Lucrative KBR Contracts Unaffected by Troop Drawdown

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by
Inter Press Service

Lucrative KBR Contracts Unaffected by Troop Drawdown

by
Sananda Sahoo

WASHINGTON - Only one in nine
hours billed by a contractor for running the giant military bases that
house U.S. soldiers in Iraq in the first half of 2009 was for actual
physical labor, according to new testimony by the Pentagon's auditors.

The company - KBR, a
former subsidiary of Halliburton - is tasked with military logistics
such as menial tasks like cleaning toilets, cooking food and driving
trucks.

Between
January and July 2009 "over 1.1 million hours (including overtime) had
been charged to the government, yet only 116,000 hours of documented
repair work had been conducted," Patrick J. Fitzgerald, the director of
the Defense Contract Audit Agency (DCAA), told a hearing on Capitol
Hill.

Starting in September 2002, tens of thousands of KBR
workers - mostly from South and Southeast Asia - were kept busy
building bases initially in the Kuwaiti desert and then eventually in
Iraq. At its peak, in August 2007, the U.S. military had some 162,000
soldiers stationed in Iraq and an equal number of contractors to
support them from KBR as well as from a variety of other companies like
Blackwater and Dyncorp.

Over the last year, troops have been
slowly leaving Iraq as part of a withdrawal plan created by the Barack
Obama administration. The number of troops is now roughly 98,000 but by
the time U.S. combat missions in Iraq end in August, the U.S. plans to
draw down to between 35,000 to 50,000 troops in that country.

Given
the planned drawdown, the Pentagon told KBR to reduce its staffing
levels all across Iraq last year. KBR came up with a proposal
implemented in August that was ineffective because the positions that
the contractor eliminated were vacant.

KBR was "eliminating
spaces without faces", Commissioner Charles Tiefer remarked during a
hearing of the bipartisan Commission on Wartime Contracting held in the
U.S Senate on Mar. 29. The commission was created early 2008 to
investigate waste, fraud and abuse in military contracting services in
Iraq and Afghanistan.

Instead, the Houston-based company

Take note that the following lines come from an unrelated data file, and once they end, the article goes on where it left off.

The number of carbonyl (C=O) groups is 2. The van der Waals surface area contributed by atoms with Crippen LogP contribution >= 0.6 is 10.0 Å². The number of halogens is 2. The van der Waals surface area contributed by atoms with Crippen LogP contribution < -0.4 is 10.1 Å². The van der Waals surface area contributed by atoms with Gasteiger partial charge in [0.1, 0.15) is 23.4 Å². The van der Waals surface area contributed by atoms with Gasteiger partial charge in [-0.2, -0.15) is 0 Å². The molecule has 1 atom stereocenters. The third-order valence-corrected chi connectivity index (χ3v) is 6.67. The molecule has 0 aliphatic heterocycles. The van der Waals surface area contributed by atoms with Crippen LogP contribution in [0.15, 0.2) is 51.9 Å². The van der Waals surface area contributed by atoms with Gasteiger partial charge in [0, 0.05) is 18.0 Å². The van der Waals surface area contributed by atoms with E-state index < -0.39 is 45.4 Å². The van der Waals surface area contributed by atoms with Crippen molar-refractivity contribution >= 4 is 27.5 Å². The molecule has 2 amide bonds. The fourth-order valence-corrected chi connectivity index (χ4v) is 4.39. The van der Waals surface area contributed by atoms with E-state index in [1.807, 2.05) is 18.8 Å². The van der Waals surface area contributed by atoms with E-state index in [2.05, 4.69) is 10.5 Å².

maintained a steady staff level 20 months after the military reduced
the number of soldiers on the ground from 160,000 in January 2008 to
130,000 in September 2009, the DCAA audit said.

While the
Pentagon allows contractors to have extra staff on hand, it recommends
that the "labor utilization" rate should be 85 percent.

Altogether
KBR has 48,998 employees in Iraq, including direct hires and
subcontractors, according to company spokesperson Heather Browne. It
reported revenues of 4.8 billion dollars from its Iraq military
contracts last year.

All told the company has billed the
Pentagon in excess of 30 billion dollars under a global contract called
the Logistical Contingency Augmentation Program that was awarded in
December 2001 for work in war zones from Afghanistan in Central Asia to
Djibouti in Africa and the former Soviet republic of Georgia.

This
year, defence auditors said, KBR could save the government 193 million
dollars from January through August by aligning its labor drawdown
with the military drawdown.

But KBR's own labor reduction plan
during the period will save only about 27 million dollars over the same
period, Fitzgerald told the commission.

KBR says it will cut its
staff in July of this year. Doug Horn, vice president of operations at
KBR, told the lawmakers that the military's changing needs and
requirements make working in war zones difficult. "This lack of
predictability of logistical needs in a war zone is simply a fact of
life," he said.

He maintains that the company was forced to keep
an idle work force on hand to handle the ongoing process of troop
drawdown and in the absence of detailed guidelines from the military.

"There
is probably some degree of idleness that they need to handle the
fluidity of the situation," Fitzgerald said. "But clearly, the
percentages we are talking about well exceeds that."

"Taxpayers
need assurance that contractors don't have unnecessary staff hanging
around - accidentally or by design - without work, but still drawing
pay," said Christopher Shays, a former Republican Congressman from
Connecticut, who is co-chair of the commission.

"The point of
the audit is that savings are going, going, gone," said Commissioner
Robert Henke. "Since the Army or Department of Defense hasn't
responded, the savings are effectively gone."

The hearing revealed just the latest vignette of the contractual work in war zones. Since 2003, there has been a steady stream of reports from agencies like the DCAA questioning billions of dollars in KBR bills for work done in Iraq.

While several KBR officials as well as U.S. military officials and their family members have been charged with bribery and money-laundering in Iraq contracts, the bulk of the
allegations have involved wasteful spending, attributed to both bad decision-making by the Pentagon as well an unnecessary work by KBR.

As recently as last year, KBR built a 30-million-dollar dining facility a year before U.S. troops were required to leave Iraq, immediately after it had upgraded a nearby dining facility for 3.36 million dollars.

Despite numerous hearings in Congress, KBR has continued to win contracts in Iraq from the Pentagon. On Mar. 2, KBR was awarded a brand-new contract that is potentially worth 2.8 billion dollars.

*With additional reporting by Pratap Chatterjee.

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